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Ode to the Human Spirit, Kings Place | reviews, news & interviews

Ode to the Human Spirit, Kings Place

Ode to the Human Spirit, Kings Place

The many fingers involved in its creation didn't stop some marvellous music at International Jazz Day celebration

Bennie Maupin, a collaborator with Miles and Herbie

Who knew the human spirit needed such bureaucratic care? The celebration of International Jazz Day, founded by UNESCO in 2011, at King’s Place last night was nothing if not well cared-for. Sponsored SGI-UK, an arm of the global Buddhist movement, who were raising funds for UNICEF, proceedings are guided globally by legendary pianist Herbie Hancock, a UNESCO Ambassador for Intercultural Dialogue and Chairman of the Thelonious Monk Institute of Jazz. It bore the warning signs of art designed to appease a committee, and that’s a very different thing
Bennie Maupin and the HRO, photo Roger Thomasfrom making the spirit leap and the heart yearn. Yet, on the night, a packed Kings Place (not something you can bank on for a midweek jazz gig) was whooping in its collective seat at what was, in places, world-class music-making. 

Ear-scalding trumpet solos from the exuberant Byron Wallen detonated across the hall

Herbie Hancock is himself a Buddhist, as are half of the excellent The Human Revolution Orchestra, and they see the ethics of jazz and Buddhism as aligned in a quest for peace, co-operation and enlightenment. The evening’s repertoire was appropriately diverse. Several pieces, early in the concert, reflected other religions and musical traditions, with “Obatala”, a Cuban versio
n of an African religious song, the most successful. The combination of eerily spiritual chanting, swinging Latin rhythms and some dizzy jazz solos (Noel Langley’s trumpet stood out for its tingling penetration) was beautifully fresh.

The orchestra contains some heavyweight international jazz talent, however, and it was the big band jazz repertoire where the group excelled. Hancock’s composition “Tell Me a Bedtime Story” showed off the band’s lustrous tone and delicate harmonic skill in a piece of shifting textures, Tony Kofi and Marc Cary (photo Roger Thomas)where the dancing takes place in the harmony rather than the melody. Liane Carroll made a brief, stylish appearance to sing Donald Fagen’s “Walking Between the Raindrops”, but walked, herself, between two long banks of brass and could only just be heard.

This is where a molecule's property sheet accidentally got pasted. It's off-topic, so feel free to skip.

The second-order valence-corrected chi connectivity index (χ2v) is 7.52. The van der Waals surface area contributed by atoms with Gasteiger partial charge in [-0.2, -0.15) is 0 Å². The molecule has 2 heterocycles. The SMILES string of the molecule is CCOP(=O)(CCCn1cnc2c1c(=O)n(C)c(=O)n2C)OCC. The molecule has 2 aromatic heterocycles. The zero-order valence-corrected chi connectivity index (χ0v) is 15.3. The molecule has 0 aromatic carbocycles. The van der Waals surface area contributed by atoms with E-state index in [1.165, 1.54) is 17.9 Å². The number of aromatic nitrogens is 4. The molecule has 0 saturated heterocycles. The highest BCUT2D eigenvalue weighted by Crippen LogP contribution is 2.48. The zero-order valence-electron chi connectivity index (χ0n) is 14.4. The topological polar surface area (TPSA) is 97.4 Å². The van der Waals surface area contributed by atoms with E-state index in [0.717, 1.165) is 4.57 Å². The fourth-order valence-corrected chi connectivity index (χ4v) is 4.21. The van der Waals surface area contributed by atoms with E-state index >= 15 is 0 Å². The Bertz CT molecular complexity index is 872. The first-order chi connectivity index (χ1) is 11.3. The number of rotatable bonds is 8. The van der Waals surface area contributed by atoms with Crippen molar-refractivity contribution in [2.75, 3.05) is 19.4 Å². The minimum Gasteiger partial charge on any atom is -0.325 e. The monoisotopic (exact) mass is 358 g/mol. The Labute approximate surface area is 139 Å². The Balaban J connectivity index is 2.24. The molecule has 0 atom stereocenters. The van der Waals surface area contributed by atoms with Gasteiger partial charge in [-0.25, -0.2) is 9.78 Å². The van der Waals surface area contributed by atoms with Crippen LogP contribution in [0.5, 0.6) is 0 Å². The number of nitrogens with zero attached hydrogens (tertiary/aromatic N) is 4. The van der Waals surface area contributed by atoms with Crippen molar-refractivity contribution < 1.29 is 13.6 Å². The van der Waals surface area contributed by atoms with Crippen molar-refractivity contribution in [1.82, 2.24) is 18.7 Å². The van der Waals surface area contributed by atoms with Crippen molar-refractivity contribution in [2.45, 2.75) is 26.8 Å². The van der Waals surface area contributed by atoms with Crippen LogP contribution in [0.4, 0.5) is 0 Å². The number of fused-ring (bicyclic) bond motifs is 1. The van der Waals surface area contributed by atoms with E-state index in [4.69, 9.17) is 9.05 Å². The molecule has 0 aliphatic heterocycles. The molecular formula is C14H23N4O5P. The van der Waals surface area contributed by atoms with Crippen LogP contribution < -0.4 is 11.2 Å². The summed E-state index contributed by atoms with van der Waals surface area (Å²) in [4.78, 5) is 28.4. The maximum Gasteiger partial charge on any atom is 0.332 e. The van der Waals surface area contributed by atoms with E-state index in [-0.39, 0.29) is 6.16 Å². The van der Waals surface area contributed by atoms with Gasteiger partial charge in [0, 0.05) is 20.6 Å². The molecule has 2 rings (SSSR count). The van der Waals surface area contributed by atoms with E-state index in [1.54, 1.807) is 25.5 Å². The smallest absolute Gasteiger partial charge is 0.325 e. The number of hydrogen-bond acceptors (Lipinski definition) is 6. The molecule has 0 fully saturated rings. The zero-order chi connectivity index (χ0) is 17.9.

One of the most special of the band’s guests was the extravagantly talented New York pianist Marc Cary (right, with Tony Kofi), whose piece “Runnin Outa Time” opened with a thrilling wall of brass pain. Then it just got better, as a volcanic drum solo from Rod Youngs, an unsettlingly magnificent example of saxophone glissando from Tony Kofi and some ear-scalding trumpet solos from the exuberant Byron Wallen, hurling jagged blasts of sound with abandon, detonated across the hall. Cary’s piece combined unmistakably contemporary rhythm and melody with the traditional big band virtues of a taut ensemble and some engaging themes shared in extravagant solo play.

Star saxophonist Bennie Maupin (above), bandleader and collaborator with Miles Davis and Hancock, arrived to lead the shorter Martin Speake and the HRO, photo Roger Thomassecond set. Less exuberant than Cary’s pieces, “Butterfly” and Ellington’s “C Jam Blues”, led by Maupin’s own gently meandering sax line, were elegantly arranged so that the different sections of the orchestra could sustain delicately weighted dialogue across the hall. Most strikingly, saxophonist Martin Speake’s (left) limpid precision complemented the brash Wallen’s brilliant trumpet to perfection.  

2014 is the year of a new era of Kosen-rufu, a Buddhist concept of creating widespread happiness through individual empowerment. Ode to the Human Spirit looked, on paper, like a tangle of good intentions, but its multifarious purposes combined with remarkable symmetry. A lovely idea, executed to stunning effect. 

 
Marc Cary's piece 'Runnin Outa Time' opened with a thrilling wall of brass pain

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4
Average: 4 (1 vote)

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